The Stafford family has always shared an interest in art. Whether it was family vacation in Paris wandering through The Louvre, where young daughters Erin and Elissa curiously inspected “Sleeping Hermaphroditus,” the stunning marble sculpture dating back to first century B.C., or a weekend visit to the Fort Worth Contemporary to see Jasper Johns’ optical illusion painting, “Flag,” Ed Stafford created a sense of wonder through art in his immediate family. Dragging the family around from one gallery to the next made an impression on his little girls.
“We learned earlier on not to assume. Dad slowed us down and showed us there are things to admire,” says Erin Stafford, now an art instructor at Texas State University/San Marcos and the San Antonio Art Institute.
Erin will join her sister Elissa and Dad Ed in a family showing of their collective art works at Red Arrow Contemporary, a new Dallas art venue opened by Ed to showcase leading edge art.
“Art has been something our family has shared a common interest in for over 25 years now,” says Elissa Stafford. “And, as close as we’ve been, it’s interesting to see how each person has taken off in their own unique, individual direction.”
It’s All Relative, May 12–June 16, shows a cooperative individualism with works on display ranging in media from oil painting, to printmaking and photography. The underlying commonality among the artists is sex or sexual provocation. The dualities of refinement juxtaposed with the subversive are ideas explored through Erin’s oil paintings. Women are caught in-between these two identities — being the well-mannered woman while balancing hidden carnal desires.
“I am inspired by Rococo ideals, playing it safe while being subtly sexual,” says Erin. “The subtle area of sexuality and acceptability finding the balance between the two notions is a major inspiration. ‘Where do I fit in as a woman?’ is what informs my work. That is what connects my work and my sister’s.
The rich oil works show the symbolic pearl necklace, wet, swimming in a bath of Vaseline — inspire thoughts of a lovers passion being met after a long separation. The desire hot, bubbling to the surface and suspended in the ecstasy of the moment, which extends for the life of the painting. It’s an oil painting; it’s going to be awhile. There is a real sense of longing and decadence you feel while viewing Erin’s work.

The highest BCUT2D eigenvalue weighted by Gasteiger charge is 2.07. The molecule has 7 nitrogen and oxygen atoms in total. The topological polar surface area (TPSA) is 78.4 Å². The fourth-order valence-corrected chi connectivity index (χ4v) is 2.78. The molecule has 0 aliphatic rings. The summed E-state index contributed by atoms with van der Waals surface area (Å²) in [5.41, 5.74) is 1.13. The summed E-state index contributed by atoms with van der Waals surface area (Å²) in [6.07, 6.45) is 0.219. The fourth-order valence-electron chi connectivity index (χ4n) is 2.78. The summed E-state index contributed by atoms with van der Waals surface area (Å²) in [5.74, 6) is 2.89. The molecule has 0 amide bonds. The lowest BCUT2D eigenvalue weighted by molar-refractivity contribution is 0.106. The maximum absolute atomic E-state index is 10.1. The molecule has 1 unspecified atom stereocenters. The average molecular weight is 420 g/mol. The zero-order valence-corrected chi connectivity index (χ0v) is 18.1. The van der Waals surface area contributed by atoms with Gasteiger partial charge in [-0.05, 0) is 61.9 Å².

Originally, sister Elissa only dabbled in being an artist.
“I was going to be a gymnast, a writer, and then a fashion designer; art wasn’t something I thought I could ever do” recalled the Texas native. “I did small collages, but didn’t do anything seriously until sophomore year in college. As a fashion major, I had to take a printmaking class and fell in love.” Her family always thought she would be writer and in many ways this narrative passion continues in her art practice.
Elissa posted ads on Craigslist for volunteers who had secrets they would be willing to share for an art project. The volunteers were required to be completely anonymous, no fame whores need reply. All the subjects must be photographed while having their identity hidden by hoods crafted by Elissa worn over their head. A writer at heart, Elissa accompanies each photograph with an essay revealing the volunteers secret.
“The Panty Sniffer,” a photograph of what looks like a man, in a yellow hood with an adorable screen printed face, has a pair a black, lace panties secured around the front of the hood, directly underneath his nose. The photograph has a sense of unending happiness in both gesture and perspective. The secret is subversive but the subject appears more innocent and joyful. The hoods give nod to the folly of childhood while the reality of what is underneath — the humanity, this subversive kink found on Craigslist and albeit everywhere — gives the work intrigue in knowing an unknown thing.
“It’s been interesting seeing each person’s evolution first hand,” says Ed of his daughters. “Watching them develop into full fledged talents has been an inspiring and amazing thing.”
Ed brought both of these young women into the world and the apples didn’t fall far from the tree. His contribution is laced with sexual desire and endless love. The female form is explored through Ed’s drawings. He doesn’t just draw any female, wife Denise has been the main source of inspiration and continues to be the form from which his mind draws.
“If I am just drawing, it always becomes her,” says Ed with a sparkle in his eye. While his wife is definitely his muse behind his nude drawings, Minimalism, Realism and abstraction are the stylistic inspiration reflected in his work.
— RACHEL VAN HORN
Red Arrow Contemporary presents It’s All Relative opening May 12 with a public reception 6–8 p.m. The gallery is located at 1130 Dragon Street, Suite 110, Dallas. www.redarrowcontemporary.com.